Olof Næssén wrote:
Why would you use an f:param tag rather than using
I didn't know updateActionListener existed. And frankly I don't really
see the difference. Before I used a f:param embedded in a
h:commandLink, now I use a t:updateActionListener embedded in a
h:commandLink but I get the same result. Perhaps I'm missing
t:updateActionListener and f:param are totally different.
t:updateActionListener will update a value in the specified MODEL object
when the associated command is invoked by the user. In other words, it's
properly integrated with JSF.
f:param simply messes about with the http request parameters, leaving
the JSF code to somehow look for the data and deal with it. It's a
servlet-level (not JSF) operation, which makes it useful for generating
URLs that are to be handled by non-JSF code.
Are you somehow then expecting this parameter to continue to exist as
page B is submitted?
Well I somehow thought the "state" of the previous page would be
restored on validation failure. Maybe I should explain what I'm trying
to do. I have an entry which a user can add comments to, much like a
blog entry with user comments. When a user displays the entry a form
for comment submission is present.
To be able to display the entry I pass an entry id. The form I have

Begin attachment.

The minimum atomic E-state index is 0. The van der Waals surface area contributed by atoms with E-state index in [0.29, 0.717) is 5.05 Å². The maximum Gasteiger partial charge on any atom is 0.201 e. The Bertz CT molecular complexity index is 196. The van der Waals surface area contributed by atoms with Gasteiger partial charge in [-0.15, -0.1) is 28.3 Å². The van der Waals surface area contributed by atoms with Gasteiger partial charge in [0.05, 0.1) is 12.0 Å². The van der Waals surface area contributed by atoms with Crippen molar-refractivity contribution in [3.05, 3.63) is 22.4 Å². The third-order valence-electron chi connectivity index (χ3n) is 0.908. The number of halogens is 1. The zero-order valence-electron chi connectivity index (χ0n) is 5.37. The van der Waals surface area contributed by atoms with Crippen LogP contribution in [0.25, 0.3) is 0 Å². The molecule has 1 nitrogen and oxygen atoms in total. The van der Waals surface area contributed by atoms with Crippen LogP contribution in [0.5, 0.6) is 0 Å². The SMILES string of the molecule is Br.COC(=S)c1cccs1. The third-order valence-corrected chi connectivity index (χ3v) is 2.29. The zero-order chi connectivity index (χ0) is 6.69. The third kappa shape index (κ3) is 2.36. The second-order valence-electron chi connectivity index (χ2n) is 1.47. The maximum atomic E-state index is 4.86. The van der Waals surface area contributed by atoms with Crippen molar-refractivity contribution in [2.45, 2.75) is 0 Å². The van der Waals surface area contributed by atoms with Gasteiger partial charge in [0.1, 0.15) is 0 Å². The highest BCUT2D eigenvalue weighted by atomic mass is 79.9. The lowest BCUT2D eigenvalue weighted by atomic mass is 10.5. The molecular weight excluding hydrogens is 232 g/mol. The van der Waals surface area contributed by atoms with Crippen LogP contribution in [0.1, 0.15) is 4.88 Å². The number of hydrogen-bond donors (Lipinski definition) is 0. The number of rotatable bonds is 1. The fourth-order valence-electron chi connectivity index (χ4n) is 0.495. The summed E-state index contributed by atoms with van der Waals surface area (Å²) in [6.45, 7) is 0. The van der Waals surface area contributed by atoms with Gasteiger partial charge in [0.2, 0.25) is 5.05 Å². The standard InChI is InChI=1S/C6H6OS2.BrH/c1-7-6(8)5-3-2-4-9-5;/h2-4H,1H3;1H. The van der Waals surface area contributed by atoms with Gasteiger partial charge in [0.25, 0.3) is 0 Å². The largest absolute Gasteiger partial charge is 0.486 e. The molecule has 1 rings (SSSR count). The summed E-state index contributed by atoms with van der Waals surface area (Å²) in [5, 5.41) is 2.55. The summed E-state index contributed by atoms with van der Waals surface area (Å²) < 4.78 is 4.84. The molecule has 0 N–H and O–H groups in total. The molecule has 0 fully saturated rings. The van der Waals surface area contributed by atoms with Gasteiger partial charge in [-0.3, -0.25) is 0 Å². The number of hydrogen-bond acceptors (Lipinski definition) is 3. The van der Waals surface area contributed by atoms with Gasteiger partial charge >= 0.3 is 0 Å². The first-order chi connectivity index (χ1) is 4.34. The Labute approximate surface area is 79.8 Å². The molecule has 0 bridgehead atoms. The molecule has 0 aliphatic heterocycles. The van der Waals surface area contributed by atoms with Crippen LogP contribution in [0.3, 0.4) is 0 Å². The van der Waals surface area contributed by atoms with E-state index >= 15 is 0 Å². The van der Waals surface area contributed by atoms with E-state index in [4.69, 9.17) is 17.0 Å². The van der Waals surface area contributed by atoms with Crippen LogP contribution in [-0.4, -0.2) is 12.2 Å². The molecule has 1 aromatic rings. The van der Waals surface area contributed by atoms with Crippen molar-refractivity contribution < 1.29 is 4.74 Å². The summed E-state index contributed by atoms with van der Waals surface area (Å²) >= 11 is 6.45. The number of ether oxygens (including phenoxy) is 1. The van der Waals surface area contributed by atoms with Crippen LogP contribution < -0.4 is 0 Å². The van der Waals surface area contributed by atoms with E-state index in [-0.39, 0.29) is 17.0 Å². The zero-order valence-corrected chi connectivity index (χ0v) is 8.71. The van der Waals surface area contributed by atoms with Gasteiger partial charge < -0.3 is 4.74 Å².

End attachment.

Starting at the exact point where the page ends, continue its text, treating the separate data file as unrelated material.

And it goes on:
has a hidden component with the entry id used when saving the comment,
_but_ when validation fails the entry id is null despite the fact that
I use a hidden component. My guess is that it's set to null because
there is no parameter longer present (in my managed beans section I
set the id property with the parameter, perhaps this is wrong), which
would imply that parameters properties are set after post data
I think that t:updateActionListener would be perfect for this situation.
Or perhaps t:saveState so that the managed bean that holds info about
the "currently displayed entry" has a lifetime longer than request-scope.
Using the jsf standard session scope to hold the "currently displayed
entry" for the user should also work, but session-scope has a number of
problems; the tomahawk t:saveState approach is generally better.
If you'll forgive me for saying so, it looks like you are trying to
build a JSF application using a struts or plain servlets approach. Try
thinking more like a Swing programmer; JSF is about components, not
about knowing specifically what html parameters are being posted by the
browser. It does take some adjustment...